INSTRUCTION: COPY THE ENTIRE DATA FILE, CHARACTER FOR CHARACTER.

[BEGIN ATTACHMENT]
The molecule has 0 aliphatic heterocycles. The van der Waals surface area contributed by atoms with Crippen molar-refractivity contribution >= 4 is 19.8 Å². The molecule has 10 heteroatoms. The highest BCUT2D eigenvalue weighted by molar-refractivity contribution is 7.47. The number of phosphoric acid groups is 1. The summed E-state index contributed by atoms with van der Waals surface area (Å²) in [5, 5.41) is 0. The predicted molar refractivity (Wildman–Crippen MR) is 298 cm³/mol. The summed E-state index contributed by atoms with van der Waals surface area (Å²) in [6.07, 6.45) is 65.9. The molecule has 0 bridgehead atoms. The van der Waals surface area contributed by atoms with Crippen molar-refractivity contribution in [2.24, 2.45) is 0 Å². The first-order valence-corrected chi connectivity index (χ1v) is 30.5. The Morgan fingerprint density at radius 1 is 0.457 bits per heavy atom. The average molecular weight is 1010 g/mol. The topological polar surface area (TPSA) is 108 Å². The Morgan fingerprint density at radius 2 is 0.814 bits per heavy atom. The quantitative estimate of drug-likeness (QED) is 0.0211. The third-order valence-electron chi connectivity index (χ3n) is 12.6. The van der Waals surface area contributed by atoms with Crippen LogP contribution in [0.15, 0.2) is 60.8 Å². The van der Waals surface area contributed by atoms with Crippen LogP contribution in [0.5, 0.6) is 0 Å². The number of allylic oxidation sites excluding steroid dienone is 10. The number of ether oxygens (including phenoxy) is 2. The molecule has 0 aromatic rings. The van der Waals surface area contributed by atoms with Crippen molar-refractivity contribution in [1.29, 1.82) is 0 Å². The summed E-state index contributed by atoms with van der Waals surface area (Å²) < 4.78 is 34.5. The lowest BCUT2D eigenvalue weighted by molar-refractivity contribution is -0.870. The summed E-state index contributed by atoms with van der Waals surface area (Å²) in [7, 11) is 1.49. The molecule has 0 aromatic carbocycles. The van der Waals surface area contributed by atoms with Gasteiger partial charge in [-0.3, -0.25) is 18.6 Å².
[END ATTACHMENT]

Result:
The molecule has 0 aliphatic heterocycles. The van der Waals surface area contributed by atoms with Crippen molar-refractivity contribution >= 4 is 19.8 Å². The molecule has 10 heteroatoms. The highest BCUT2D eigenvalue weighted by molar-refractivity contribution is 7.47. The number of phosphoric acid groups is 1. The summed E-state index contributed by atoms with van der Waals surface area (Å²) in [5, 5.41) is 0. The predicted molar refractivity (Wildman–Crippen MR) is 298 cm³/mol. The summed E-state index contributed by atoms with van der Waals surface area (Å²) in [6.07, 6.45) is 65.9. The molecule has 0 bridgehead atoms. The van der Waals surface area contributed by atoms with Crippen molar-refractivity contribution in [2.24, 2.45) is 0 Å². The first-order valence-corrected chi connectivity index (χ1v) is 30.5. The Morgan fingerprint density at radius 1 is 0.457 bits per heavy atom. The average molecular weight is 1010 g/mol. The topological polar surface area (TPSA) is 108 Å². The Morgan fingerprint density at radius 2 is 0.814 bits per heavy atom. The quantitative estimate of drug-likeness (QED) is 0.0211. The third-order valence-electron chi connectivity index (χ3n) is 12.6. The van der Waals surface area contributed by atoms with Crippen LogP contribution in [0.15, 0.2) is 60.8 Å². The van der Waals surface area contributed by atoms with Crippen LogP contribution in [0.5, 0.6) is 0 Å². The number of allylic oxidation sites excluding steroid dienone is 10. The number of ether oxygens (including phenoxy) is 2. The molecule has 0 aromatic rings. The van der Waals surface area contributed by atoms with Crippen molar-refractivity contribution in [1.29, 1.82) is 0 Å². The summed E-state index contributed by atoms with van der Waals surface area (Å²) < 4.78 is 34.5. The lowest BCUT2D eigenvalue weighted by molar-refractivity contribution is -0.870. The summed E-state index contributed by atoms with van der Waals surface area (Å²) in [7, 11) is 1.49. The molecule has 0 aromatic carbocycles. The van der Waals surface area contributed by atoms with Gasteiger partial charge in [-0.3, -0.25) is 18.6 Å².